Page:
It made me feel like I mattered and was important. I was so happy that I was educated because my degrees were my saving grace.
In the beginning, getting out of an abusive relationship with no money seemed like an impossible task. But I took the leap of faith and decided to give the interview for the teaching job without telling anyone.
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Our family friends gave us a room in their servants’ quarters. It was small and dingy. But it was home and I was happy. Before I knew it, my baby was born. My husband helped me out a lot when the baby came. It was his biggest virtue. He looked after the baby, cooked, cleaned, and managed the house while I worked. At that time, being a stay-at-home dad wasn’t the most conventional thing, but it worked for us. The city was new, the language was different, the weather amazing — it was ideal for a new start. And that’s what we got.
I’ve been married for 32 years now and have two beautiful children – an engineer and a doctor. My husband is much better, though not fully healed. I’ve taught hundreds of children and helped build the future of our country. What more could I ask for?
Sometimes I wonder, why did such things happen to me? Why did I have to go through leaving an abusive relationship with no money? Why couldn’t I have had a normal life with a loving husband and normal in-laws? But, as they say, gold must tolerate the heat of the furnace to shine brighter.
I’ve learned that young girls today face trying and difficult challenges. But I would urge them to get to know themselves, build their intelligence, careers, and character. Nobody can exploit a strong and confident girl. I urge all mothers to build their daughters to be independent and strong so that they can help themselves when no one else helps them. Life can be unpredictable, prepare for the worst and hope for the best!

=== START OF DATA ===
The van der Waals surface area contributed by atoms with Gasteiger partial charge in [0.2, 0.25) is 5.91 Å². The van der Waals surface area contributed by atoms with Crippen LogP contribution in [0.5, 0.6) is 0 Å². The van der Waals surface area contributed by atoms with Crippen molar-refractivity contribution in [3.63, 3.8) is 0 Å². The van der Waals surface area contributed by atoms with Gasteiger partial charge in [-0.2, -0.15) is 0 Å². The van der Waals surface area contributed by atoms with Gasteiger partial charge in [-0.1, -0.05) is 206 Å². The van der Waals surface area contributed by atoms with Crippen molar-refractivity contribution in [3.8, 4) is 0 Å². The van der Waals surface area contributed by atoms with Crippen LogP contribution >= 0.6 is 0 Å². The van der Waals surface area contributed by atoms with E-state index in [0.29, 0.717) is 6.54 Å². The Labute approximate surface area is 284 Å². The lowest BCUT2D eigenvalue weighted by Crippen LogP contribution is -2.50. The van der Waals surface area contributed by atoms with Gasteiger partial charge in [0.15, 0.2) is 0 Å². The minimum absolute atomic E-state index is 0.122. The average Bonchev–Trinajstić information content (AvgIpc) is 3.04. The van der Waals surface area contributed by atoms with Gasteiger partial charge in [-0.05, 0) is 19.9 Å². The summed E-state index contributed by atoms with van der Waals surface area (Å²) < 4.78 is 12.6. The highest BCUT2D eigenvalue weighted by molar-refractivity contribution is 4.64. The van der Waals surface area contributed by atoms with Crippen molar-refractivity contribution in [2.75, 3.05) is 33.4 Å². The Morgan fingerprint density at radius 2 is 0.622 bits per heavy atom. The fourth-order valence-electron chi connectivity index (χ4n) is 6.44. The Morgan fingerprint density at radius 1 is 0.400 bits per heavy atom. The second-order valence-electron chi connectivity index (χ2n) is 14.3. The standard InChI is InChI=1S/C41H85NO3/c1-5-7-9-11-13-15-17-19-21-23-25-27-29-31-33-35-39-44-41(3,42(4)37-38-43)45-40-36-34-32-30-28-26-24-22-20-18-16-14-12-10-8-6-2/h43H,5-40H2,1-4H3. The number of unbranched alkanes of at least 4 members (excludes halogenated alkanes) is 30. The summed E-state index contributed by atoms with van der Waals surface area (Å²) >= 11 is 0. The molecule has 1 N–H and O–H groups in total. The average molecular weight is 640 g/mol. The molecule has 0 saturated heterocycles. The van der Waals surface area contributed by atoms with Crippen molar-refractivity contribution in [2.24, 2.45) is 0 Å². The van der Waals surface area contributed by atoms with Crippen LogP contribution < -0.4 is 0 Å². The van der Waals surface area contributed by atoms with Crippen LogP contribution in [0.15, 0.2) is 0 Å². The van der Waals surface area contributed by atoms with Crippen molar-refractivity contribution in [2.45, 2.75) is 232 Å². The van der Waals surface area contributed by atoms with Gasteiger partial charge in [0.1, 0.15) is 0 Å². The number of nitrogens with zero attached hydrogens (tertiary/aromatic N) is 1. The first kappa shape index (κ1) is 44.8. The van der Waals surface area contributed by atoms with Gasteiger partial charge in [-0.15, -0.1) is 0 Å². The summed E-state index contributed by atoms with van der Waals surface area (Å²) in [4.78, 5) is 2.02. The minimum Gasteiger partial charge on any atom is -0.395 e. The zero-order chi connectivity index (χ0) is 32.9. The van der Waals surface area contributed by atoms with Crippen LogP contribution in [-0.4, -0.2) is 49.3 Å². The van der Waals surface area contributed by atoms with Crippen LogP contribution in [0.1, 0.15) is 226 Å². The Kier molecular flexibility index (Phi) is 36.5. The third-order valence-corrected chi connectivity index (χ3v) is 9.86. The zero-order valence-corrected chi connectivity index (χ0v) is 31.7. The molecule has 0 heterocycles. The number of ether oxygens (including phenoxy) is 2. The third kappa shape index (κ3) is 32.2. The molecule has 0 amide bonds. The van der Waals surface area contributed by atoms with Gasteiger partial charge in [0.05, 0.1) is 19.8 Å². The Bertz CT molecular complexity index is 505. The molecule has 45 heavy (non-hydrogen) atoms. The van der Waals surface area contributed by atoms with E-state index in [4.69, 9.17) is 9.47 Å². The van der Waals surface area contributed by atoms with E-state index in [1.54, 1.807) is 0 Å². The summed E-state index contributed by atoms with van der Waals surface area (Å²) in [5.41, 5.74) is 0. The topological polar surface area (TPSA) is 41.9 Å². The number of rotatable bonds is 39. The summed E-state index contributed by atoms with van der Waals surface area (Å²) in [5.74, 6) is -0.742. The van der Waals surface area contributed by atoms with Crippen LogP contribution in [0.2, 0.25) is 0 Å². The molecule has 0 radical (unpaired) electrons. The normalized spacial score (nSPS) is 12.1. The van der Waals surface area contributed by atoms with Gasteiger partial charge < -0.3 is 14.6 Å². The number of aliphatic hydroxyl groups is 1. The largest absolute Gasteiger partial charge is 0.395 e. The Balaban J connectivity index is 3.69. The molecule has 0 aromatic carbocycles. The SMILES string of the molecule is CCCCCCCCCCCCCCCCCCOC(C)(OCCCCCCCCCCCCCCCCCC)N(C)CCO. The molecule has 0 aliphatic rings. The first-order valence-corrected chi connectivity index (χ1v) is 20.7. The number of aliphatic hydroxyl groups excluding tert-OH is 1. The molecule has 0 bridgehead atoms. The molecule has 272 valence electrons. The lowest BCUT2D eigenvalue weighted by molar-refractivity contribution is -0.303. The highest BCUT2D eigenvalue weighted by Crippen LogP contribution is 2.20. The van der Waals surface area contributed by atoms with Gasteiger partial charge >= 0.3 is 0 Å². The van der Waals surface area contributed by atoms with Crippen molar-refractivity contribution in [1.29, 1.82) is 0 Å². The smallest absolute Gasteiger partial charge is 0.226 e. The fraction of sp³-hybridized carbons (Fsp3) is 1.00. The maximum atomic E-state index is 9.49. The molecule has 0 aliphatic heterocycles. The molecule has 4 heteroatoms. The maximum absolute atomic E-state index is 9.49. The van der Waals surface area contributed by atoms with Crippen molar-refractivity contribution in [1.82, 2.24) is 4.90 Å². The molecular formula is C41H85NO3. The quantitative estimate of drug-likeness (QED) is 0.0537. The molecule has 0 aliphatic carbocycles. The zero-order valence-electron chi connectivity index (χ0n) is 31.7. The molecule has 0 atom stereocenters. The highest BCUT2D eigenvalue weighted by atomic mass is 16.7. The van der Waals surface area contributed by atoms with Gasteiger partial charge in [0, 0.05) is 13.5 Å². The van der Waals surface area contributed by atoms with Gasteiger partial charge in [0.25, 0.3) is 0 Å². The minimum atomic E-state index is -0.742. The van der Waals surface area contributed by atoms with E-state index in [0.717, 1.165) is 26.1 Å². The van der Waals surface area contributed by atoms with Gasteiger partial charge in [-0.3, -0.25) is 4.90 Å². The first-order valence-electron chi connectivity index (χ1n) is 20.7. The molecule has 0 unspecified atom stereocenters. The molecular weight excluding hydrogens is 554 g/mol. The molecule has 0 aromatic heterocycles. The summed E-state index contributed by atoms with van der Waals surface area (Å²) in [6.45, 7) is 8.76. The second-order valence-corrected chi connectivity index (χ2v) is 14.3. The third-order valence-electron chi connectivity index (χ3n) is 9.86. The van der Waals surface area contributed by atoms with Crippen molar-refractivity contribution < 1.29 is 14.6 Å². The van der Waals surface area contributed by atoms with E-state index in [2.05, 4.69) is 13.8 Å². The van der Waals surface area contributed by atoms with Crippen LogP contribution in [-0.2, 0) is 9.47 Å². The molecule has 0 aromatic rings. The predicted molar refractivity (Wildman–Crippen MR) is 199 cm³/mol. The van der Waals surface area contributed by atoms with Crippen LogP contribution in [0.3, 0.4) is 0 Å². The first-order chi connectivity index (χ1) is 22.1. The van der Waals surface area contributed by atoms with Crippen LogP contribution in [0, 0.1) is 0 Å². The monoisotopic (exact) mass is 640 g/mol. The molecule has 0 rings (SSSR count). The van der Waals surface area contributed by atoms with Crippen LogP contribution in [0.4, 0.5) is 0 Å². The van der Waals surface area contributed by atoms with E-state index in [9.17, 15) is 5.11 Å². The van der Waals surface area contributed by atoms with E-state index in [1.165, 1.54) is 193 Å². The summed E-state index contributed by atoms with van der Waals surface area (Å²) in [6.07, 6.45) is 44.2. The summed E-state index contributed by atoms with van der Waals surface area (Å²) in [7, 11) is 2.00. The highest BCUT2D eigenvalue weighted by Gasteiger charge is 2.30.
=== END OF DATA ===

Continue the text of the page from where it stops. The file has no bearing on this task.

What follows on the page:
If you are in danger of being emotionally and physically abused in your relationship and are fearing for your safety, you must contact the domestic violence hotline immediately.
Most countries now have local domestic violence hotline numbers set up which will help you leave your abusive relationship, ensure your safety and help you get back on your feet.
You could also call the police, take legal action or just start with getting yourself out of the location you feel threatened in.
If you have found out your spouse is mentally ill and you wish to support them, contact the relevant psychiatrists and consult them for future treatment. Help your partner get the treatment they need so they can start healing.
If your spouse refuses to take any help, you must set clear boundaries and you should also seek treatment for yourself. Through therapy, you will learn how to deal with a mentally unstable spouse who is unwilling to accept help.